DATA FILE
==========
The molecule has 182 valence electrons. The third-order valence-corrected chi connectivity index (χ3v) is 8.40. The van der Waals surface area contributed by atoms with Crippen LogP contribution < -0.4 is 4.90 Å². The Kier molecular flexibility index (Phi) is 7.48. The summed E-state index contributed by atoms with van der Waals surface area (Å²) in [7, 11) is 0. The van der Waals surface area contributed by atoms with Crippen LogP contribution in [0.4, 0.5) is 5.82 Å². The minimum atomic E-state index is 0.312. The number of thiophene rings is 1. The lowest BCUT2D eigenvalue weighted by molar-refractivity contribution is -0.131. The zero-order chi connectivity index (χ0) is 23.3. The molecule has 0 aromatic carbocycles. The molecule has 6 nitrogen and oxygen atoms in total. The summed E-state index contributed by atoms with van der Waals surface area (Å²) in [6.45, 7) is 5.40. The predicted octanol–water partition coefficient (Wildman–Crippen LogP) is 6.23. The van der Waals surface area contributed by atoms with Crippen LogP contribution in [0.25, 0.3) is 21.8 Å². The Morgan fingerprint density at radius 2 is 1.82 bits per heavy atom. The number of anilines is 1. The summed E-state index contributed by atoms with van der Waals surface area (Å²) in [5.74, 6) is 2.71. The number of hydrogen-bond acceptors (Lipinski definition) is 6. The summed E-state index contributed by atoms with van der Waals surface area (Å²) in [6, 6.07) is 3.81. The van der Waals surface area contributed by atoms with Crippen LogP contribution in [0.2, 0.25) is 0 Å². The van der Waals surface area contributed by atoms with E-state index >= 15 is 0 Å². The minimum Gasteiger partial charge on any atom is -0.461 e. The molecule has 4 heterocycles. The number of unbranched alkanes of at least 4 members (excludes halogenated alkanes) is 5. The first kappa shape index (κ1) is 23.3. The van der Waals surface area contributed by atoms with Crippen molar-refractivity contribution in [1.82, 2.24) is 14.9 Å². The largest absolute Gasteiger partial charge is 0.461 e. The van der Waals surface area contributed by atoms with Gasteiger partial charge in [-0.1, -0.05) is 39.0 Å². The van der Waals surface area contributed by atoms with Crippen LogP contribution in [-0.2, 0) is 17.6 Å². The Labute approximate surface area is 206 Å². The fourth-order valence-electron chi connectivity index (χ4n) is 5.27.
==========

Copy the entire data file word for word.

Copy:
The molecule has 182 valence electrons. The third-order valence-corrected chi connectivity index (χ3v) is 8.40. The van der Waals surface area contributed by atoms with Crippen LogP contribution < -0.4 is 4.90 Å². The Kier molecular flexibility index (Phi) is 7.48. The summed E-state index contributed by atoms with van der Waals surface area (Å²) in [7, 11) is 0. The van der Waals surface area contributed by atoms with Crippen LogP contribution in [0.4, 0.5) is 5.82 Å². The minimum atomic E-state index is 0.312. The number of thiophene rings is 1. The lowest BCUT2D eigenvalue weighted by molar-refractivity contribution is -0.131. The zero-order chi connectivity index (χ0) is 23.3. The molecule has 0 aromatic carbocycles. The molecule has 6 nitrogen and oxygen atoms in total. The summed E-state index contributed by atoms with van der Waals surface area (Å²) in [6.45, 7) is 5.40. The predicted octanol–water partition coefficient (Wildman–Crippen LogP) is 6.23. The van der Waals surface area contributed by atoms with Crippen LogP contribution in [0.25, 0.3) is 21.8 Å². The Morgan fingerprint density at radius 2 is 1.82 bits per heavy atom. The number of anilines is 1. The summed E-state index contributed by atoms with van der Waals surface area (Å²) in [5.74, 6) is 2.71. The number of hydrogen-bond acceptors (Lipinski definition) is 6. The summed E-state index contributed by atoms with van der Waals surface area (Å²) in [6, 6.07) is 3.81. The van der Waals surface area contributed by atoms with Crippen LogP contribution in [0.2, 0.25) is 0 Å². The van der Waals surface area contributed by atoms with E-state index >= 15 is 0 Å². The minimum Gasteiger partial charge on any atom is -0.461 e. The molecule has 4 heterocycles. The number of unbranched alkanes of at least 4 members (excludes halogenated alkanes) is 5. The first kappa shape index (κ1) is 23.3. The van der Waals surface area contributed by atoms with Crippen molar-refractivity contribution in [1.82, 2.24) is 14.9 Å². The largest absolute Gasteiger partial charge is 0.461 e. The van der Waals surface area contributed by atoms with Gasteiger partial charge in [-0.1, -0.05) is 39.0 Å². The van der Waals surface area contributed by atoms with Crippen LogP contribution in [-0.2, 0) is 17.6 Å². The Labute approximate surface area is 206 Å². The fourth-order valence-electron chi connectivity index (χ4n) is 5.27.